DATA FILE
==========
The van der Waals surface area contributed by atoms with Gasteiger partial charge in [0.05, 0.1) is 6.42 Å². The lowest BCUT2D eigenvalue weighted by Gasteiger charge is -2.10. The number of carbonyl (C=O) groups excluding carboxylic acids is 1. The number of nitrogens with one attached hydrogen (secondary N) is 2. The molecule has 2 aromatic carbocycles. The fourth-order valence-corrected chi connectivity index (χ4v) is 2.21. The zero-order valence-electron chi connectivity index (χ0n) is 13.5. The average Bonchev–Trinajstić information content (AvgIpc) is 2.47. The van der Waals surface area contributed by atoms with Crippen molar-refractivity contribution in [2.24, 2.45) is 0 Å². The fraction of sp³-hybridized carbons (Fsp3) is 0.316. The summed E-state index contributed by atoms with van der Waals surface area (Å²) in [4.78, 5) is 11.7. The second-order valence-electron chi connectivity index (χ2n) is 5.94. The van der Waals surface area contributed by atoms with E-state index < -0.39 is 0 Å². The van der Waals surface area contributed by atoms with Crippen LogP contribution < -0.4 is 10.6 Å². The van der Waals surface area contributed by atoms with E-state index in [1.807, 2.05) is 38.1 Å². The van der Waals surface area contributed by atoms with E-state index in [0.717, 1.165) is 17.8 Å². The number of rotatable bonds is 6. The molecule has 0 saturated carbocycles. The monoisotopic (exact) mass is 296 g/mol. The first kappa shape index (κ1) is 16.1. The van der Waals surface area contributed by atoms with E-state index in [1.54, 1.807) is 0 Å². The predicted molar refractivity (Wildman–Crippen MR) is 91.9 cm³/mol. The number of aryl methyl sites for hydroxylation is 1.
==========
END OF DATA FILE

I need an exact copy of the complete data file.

The van der Waals surface area contributed by atoms with Gasteiger partial charge in [0.05, 0.1) is 6.42 Å². The lowest BCUT2D eigenvalue weighted by Gasteiger charge is -2.10. The number of carbonyl (C=O) groups excluding carboxylic acids is 1. The number of nitrogens with one attached hydrogen (secondary N) is 2. The molecule has 2 aromatic carbocycles. The fourth-order valence-corrected chi connectivity index (χ4v) is 2.21. The zero-order valence-electron chi connectivity index (χ0n) is 13.5. The average Bonchev–Trinajstić information content (AvgIpc) is 2.47. The van der Waals surface area contributed by atoms with Crippen molar-refractivity contribution in [2.24, 2.45) is 0 Å². The fraction of sp³-hybridized carbons (Fsp3) is 0.316. The summed E-state index contributed by atoms with van der Waals surface area (Å²) in [4.78, 5) is 11.7. The second-order valence-electron chi connectivity index (χ2n) is 5.94. The van der Waals surface area contributed by atoms with E-state index < -0.39 is 0 Å². The van der Waals surface area contributed by atoms with Crippen LogP contribution < -0.4 is 10.6 Å². The van der Waals surface area contributed by atoms with E-state index in [1.807, 2.05) is 38.1 Å². The van der Waals surface area contributed by atoms with E-state index in [0.717, 1.165) is 17.8 Å². The number of rotatable bonds is 6. The molecule has 0 saturated carbocycles. The monoisotopic (exact) mass is 296 g/mol. The first kappa shape index (κ1) is 16.1. The van der Waals surface area contributed by atoms with E-state index in [1.54, 1.807) is 0 Å². The predicted molar refractivity (Wildman–Crippen MR) is 91.9 cm³/mol. The number of aryl methyl sites for hydroxylation is 1.